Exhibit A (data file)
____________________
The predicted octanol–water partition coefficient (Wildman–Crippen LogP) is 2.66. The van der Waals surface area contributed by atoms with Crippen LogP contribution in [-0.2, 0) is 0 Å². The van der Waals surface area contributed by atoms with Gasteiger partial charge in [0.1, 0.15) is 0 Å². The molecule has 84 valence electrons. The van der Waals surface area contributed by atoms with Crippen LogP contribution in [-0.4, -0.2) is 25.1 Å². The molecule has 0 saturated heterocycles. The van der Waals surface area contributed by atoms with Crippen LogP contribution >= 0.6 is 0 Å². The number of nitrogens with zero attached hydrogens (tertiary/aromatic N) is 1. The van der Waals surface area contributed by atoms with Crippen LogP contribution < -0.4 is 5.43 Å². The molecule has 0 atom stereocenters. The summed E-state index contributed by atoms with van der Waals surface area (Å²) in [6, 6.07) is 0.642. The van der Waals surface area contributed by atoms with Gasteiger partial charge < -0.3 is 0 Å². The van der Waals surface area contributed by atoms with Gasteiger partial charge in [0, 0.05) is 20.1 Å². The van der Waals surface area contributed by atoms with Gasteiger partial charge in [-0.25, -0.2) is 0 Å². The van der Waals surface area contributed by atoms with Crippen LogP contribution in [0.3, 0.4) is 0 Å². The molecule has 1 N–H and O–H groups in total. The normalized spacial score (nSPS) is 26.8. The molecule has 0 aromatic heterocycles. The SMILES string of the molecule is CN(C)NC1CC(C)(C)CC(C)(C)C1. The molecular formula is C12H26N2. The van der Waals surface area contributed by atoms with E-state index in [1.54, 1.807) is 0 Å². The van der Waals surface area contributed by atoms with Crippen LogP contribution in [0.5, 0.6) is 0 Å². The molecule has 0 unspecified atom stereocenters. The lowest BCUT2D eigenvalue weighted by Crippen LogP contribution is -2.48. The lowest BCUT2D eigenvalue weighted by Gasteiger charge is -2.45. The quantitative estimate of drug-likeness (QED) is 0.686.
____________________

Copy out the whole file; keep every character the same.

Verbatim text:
The predicted octanol–water partition coefficient (Wildman–Crippen LogP) is 2.66. The van der Waals surface area contributed by atoms with Crippen LogP contribution in [-0.2, 0) is 0 Å². The van der Waals surface area contributed by atoms with Gasteiger partial charge in [0.1, 0.15) is 0 Å². The molecule has 84 valence electrons. The van der Waals surface area contributed by atoms with Crippen LogP contribution in [-0.4, -0.2) is 25.1 Å². The molecule has 0 saturated heterocycles. The van der Waals surface area contributed by atoms with Crippen LogP contribution >= 0.6 is 0 Å². The number of nitrogens with zero attached hydrogens (tertiary/aromatic N) is 1. The van der Waals surface area contributed by atoms with Crippen LogP contribution < -0.4 is 5.43 Å². The molecule has 0 atom stereocenters. The summed E-state index contributed by atoms with van der Waals surface area (Å²) in [6, 6.07) is 0.642. The van der Waals surface area contributed by atoms with Gasteiger partial charge < -0.3 is 0 Å². The van der Waals surface area contributed by atoms with Gasteiger partial charge in [0, 0.05) is 20.1 Å². The van der Waals surface area contributed by atoms with Gasteiger partial charge in [-0.25, -0.2) is 0 Å². The van der Waals surface area contributed by atoms with Crippen LogP contribution in [0.3, 0.4) is 0 Å². The molecule has 1 N–H and O–H groups in total. The normalized spacial score (nSPS) is 26.8. The molecule has 0 aromatic heterocycles. The SMILES string of the molecule is CN(C)NC1CC(C)(C)CC(C)(C)C1. The molecular formula is C12H26N2. The van der Waals surface area contributed by atoms with E-state index in [1.54, 1.807) is 0 Å². The van der Waals surface area contributed by atoms with Crippen LogP contribution in [0.5, 0.6) is 0 Å². The molecule has 0 unspecified atom stereocenters. The lowest BCUT2D eigenvalue weighted by Crippen LogP contribution is -2.48. The lowest BCUT2D eigenvalue weighted by Gasteiger charge is -2.45. The quantitative estimate of drug-likeness (QED) is 0.686.